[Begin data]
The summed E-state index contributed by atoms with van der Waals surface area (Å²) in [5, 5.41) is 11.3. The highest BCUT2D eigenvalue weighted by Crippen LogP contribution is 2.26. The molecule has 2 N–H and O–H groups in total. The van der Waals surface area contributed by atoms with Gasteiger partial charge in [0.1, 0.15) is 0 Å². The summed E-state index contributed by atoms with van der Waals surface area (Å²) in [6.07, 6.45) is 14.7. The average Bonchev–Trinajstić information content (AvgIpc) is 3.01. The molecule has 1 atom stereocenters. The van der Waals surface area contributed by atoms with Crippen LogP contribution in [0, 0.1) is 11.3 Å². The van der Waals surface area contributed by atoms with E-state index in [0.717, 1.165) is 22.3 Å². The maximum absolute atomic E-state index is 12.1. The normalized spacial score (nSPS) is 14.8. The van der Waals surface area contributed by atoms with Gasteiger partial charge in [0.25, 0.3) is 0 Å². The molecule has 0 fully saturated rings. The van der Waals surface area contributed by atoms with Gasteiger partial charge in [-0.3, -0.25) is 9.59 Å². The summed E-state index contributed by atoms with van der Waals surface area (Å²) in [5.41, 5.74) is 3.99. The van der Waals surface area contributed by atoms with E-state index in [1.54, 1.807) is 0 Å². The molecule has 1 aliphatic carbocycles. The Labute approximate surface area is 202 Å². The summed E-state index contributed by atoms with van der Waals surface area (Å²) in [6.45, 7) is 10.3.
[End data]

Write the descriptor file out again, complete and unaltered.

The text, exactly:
The summed E-state index contributed by atoms with van der Waals surface area (Å²) in [5, 5.41) is 11.3. The highest BCUT2D eigenvalue weighted by Crippen LogP contribution is 2.26. The molecule has 2 N–H and O–H groups in total. The van der Waals surface area contributed by atoms with Gasteiger partial charge in [0.1, 0.15) is 0 Å². The summed E-state index contributed by atoms with van der Waals surface area (Å²) in [6.07, 6.45) is 14.7. The average Bonchev–Trinajstić information content (AvgIpc) is 3.01. The molecule has 1 atom stereocenters. The van der Waals surface area contributed by atoms with Crippen LogP contribution in [0, 0.1) is 11.3 Å². The van der Waals surface area contributed by atoms with E-state index in [0.717, 1.165) is 22.3 Å². The maximum absolute atomic E-state index is 12.1. The normalized spacial score (nSPS) is 14.8. The van der Waals surface area contributed by atoms with Gasteiger partial charge in [0.25, 0.3) is 0 Å². The molecule has 0 fully saturated rings. The van der Waals surface area contributed by atoms with Gasteiger partial charge in [-0.3, -0.25) is 9.59 Å². The summed E-state index contributed by atoms with van der Waals surface area (Å²) in [5.41, 5.74) is 3.99. The van der Waals surface area contributed by atoms with E-state index in [1.54, 1.807) is 0 Å². The molecule has 1 aliphatic carbocycles. The Labute approximate surface area is 202 Å². The summed E-state index contributed by atoms with van der Waals surface area (Å²) in [6.45, 7) is 10.3.